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Three Views of Donald Trump

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Kirk is a partisan activist who describes Donald Trump Jr. as a “good friend.” He presents a 256-page evidence-light rant against “the left,” “institutions,” “the elite,” “the establishment” and “socialists” as an argument for the president’s place in history. In his view, “the future of the Democrat Party is whiners and killjoys. The future of the Republican Party is winners.” After all, he insists, rattling off lists of what he sees as Trump’s top accomplishments, Democrats’ objections to the president are laughable: “For many on the left,” he absurdly asserts at one point, “his association with WWE may be the thing they hate the most.” Why, you might ask Kirk, have Joe Biden and Bernie Sanders succeeded in the Democratic primary over their rivals? “In part because they resemble Trump a little.” That will be news to them.

So what about the “doctrine” itself? Kirk tries defining it — and Trump’s thinking — a few times, but he can’t quite agree with himself even on its back story. In his introduction he writes, “The MAGA Doctrine didn’t spring into existence in 2016 — because it is the core philosophy by which our whole society has come to be over several centuries.” A few pages later he writes, “it is something new,” before, near the end of the book, declaring, “The MAGA Doctrine is a jolt to the very organizing principles of the modern world.” Got that?

Kirk, at least, has already caught Trump’s attention: He earned an approving tweet for the book on its publication day. Good thing, too, or else his description of the president as “the greatest defender the Bill of Rights has in modern America” and probably “the greatest living exemplar of free speech in the 21st century” might have been in vain.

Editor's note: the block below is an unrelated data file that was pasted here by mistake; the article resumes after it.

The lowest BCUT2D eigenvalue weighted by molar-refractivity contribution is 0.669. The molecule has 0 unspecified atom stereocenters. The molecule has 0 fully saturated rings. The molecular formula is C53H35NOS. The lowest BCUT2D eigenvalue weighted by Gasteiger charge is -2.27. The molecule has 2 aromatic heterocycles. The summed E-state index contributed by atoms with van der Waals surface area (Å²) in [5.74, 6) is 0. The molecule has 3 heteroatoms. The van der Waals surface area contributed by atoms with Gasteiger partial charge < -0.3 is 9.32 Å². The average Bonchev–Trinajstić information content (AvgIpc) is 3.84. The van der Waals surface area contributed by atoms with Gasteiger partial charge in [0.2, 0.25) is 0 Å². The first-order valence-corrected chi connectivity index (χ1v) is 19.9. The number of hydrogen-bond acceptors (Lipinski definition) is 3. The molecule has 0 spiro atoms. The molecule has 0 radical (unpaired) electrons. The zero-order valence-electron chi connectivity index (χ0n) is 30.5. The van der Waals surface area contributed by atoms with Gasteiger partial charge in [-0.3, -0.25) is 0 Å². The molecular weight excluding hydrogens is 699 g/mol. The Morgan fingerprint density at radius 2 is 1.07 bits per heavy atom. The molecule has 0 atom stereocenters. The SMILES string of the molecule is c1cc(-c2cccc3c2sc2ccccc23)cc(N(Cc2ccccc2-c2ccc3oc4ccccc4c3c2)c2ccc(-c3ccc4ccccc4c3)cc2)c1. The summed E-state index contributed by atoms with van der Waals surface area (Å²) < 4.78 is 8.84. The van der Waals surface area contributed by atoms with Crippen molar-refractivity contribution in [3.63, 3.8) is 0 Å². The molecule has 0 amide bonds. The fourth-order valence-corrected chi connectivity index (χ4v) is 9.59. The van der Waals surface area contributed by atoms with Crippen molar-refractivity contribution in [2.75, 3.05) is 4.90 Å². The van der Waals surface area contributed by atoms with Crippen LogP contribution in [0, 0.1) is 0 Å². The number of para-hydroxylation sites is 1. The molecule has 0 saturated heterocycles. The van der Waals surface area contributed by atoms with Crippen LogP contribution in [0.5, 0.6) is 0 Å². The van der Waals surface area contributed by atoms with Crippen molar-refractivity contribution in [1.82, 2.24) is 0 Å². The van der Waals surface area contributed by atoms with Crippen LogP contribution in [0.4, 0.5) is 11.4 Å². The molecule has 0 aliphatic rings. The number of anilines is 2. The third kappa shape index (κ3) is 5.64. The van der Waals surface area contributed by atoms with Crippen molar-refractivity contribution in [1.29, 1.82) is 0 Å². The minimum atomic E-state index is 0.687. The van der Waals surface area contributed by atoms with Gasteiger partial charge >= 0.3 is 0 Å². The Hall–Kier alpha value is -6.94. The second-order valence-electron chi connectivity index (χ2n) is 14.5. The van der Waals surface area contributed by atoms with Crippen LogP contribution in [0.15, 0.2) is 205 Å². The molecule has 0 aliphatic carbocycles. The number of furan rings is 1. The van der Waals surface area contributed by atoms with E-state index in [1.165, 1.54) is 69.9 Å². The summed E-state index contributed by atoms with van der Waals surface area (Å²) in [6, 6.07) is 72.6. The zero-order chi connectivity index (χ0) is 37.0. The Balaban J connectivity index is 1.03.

THE TODDLER IN CHIEF

What Donald Trump Teaches Us
About the Modern Presidency

By Daniel W. Drezner

272 pp. University of Chicago Press. Paper, $15.

It is almost surprising that, nearly a third of the way into 2020, more books haven’t been inspired by viral Twitter threads. Drezner’s brisk offering is a good place to start, built as it is out of a three-plus year, 1,000-plus tweet project documenting examples of the president’s own aides and allies describing him, in the author’s words, “like a toddler.” A professor of international politics at Tufts University’s Fletcher School of Law and Diplomacy and a Washington Post contributor, Drezner constructs his argument that the president acts like a small child around descriptions of toddlers’ behavior by the American Academy of Pediatrics. He quotes mainstream news stories from the last four years extensively to highlight Trump’s “temper tantrums,” “poor impulse control” and “oppositional behavior,” among other traits.


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